77th Annual Meeting


WHEREAS, mayors are increasing their interest and engagement in education; and

WHEREAS, cities are beginning to redefine their roles in education; and

WHEREAS, Secretary of Education Arne Duncan called for mayoral takeover of big-city school districts at The U.S. Conference of Mayors' National Forum on Education on March 31, 2009, saying mayoral control produces real progress in the sense of innovation and the stability and strong leadership needed to overhaul urban schools; and

WHEREAS, Education Secretary Arne Duncan has called for major reform in the No Child Left Behind Act including rigorous national academic standards, better data management systems, better student assessments, improved teacher quality and a less punitive focus on accountability for student achievement; and

WHEREAS, approximately 3 million students live in cities with formal mayoral control and over 50 million do not; and

WHEREAS, mayoral involvement includes both mayors with and without control of their school districts; and

WHEREAS, 6,000 of the country's 95,000 schools are labeled as needing restructuring or corrective action because of low test scores; and

WHEREAS, President Obama has called for many of the controversial initiatives that districts with mayoral control typically push heavily for such as charter schools, accountability based on rigorous testing standards, and merit pay for teachers; and

WHEREAS, Congress has provided $140 billion for education in the American Recovery and Reinvestment Act requiring that drastic reforms are made to the education system throughout the nation; and

WHEREAS, urban districts turn to mayoral control following long periods of lagging achievement and dysfunction; and

WHEREAS, districts under mayoral control have shown the greatest academic improvements in low performing schools; and

WHEREAS, mayoral control has led to increased spending in support services in their district budgets; and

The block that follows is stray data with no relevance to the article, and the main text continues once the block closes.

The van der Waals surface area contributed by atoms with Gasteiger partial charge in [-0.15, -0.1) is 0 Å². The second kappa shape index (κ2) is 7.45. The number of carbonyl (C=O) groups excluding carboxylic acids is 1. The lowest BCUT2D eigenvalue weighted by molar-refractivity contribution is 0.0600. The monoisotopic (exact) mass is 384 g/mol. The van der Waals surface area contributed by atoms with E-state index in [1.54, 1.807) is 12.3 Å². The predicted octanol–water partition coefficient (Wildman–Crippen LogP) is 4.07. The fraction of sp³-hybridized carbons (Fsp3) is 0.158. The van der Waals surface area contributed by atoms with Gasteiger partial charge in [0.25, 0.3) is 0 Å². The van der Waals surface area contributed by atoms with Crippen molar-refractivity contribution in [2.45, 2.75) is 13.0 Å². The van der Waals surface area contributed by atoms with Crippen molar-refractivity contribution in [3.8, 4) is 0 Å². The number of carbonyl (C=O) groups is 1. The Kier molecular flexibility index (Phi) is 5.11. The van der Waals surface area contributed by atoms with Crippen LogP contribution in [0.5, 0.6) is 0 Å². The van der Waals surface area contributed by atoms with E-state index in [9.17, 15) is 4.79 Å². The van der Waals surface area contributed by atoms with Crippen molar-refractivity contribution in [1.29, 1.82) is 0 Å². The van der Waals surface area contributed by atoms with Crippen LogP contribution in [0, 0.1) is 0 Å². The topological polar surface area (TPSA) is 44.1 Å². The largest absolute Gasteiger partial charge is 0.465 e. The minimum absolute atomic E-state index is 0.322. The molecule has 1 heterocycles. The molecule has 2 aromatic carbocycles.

WHEREAS, mayoral engagement leads to new visions in education for a city's student population; and

WHEREAS, mayors use their bully pulpit to build civic capacity among stakeholders across government, non-profit, and business sectors to create education initiatives,

NOW, THEREFORE, BE IT RESOLVED, that the United States Conference of Mayors urges state and local governments to encourage the engagement of mayors in education in both circumstances where there is mayoral control and informal mayoral engagement; and

BE IT FURTHER RESOLVED, that The U.S. Conference of Mayors recognizes and supports the rightful role of mayors to do what needs to be done to promote the interests of public school students and parents, and the schools, align the efforts of the city and the school system, and improve the lives, education outcomes and opportunities of the children who attend public schools; and

BE IT FURTHER RESOLVED, that The U.S. Conference of Mayors supports mayoral leadership and involvement in education that makes a positive difference in the quality of teaching and learning in the city's schools, whether through direct forms of involvement or informal means; and

BE IT FURTHER RESOLVED, that The U.S. Conference of Mayors fully supports a myriad of choices in selecting the level of mayoral leadership and involvement in education including utilization of the bully pulpit to build political support for education improvement that provides the impetus school districts need to speed reforms; fostering greater student achievement; providing greater visibility to important issues which forces decisions to be made; creating programs when needed; increasing public participation; working to enhance funding and resources; and setting new priorities when necessary.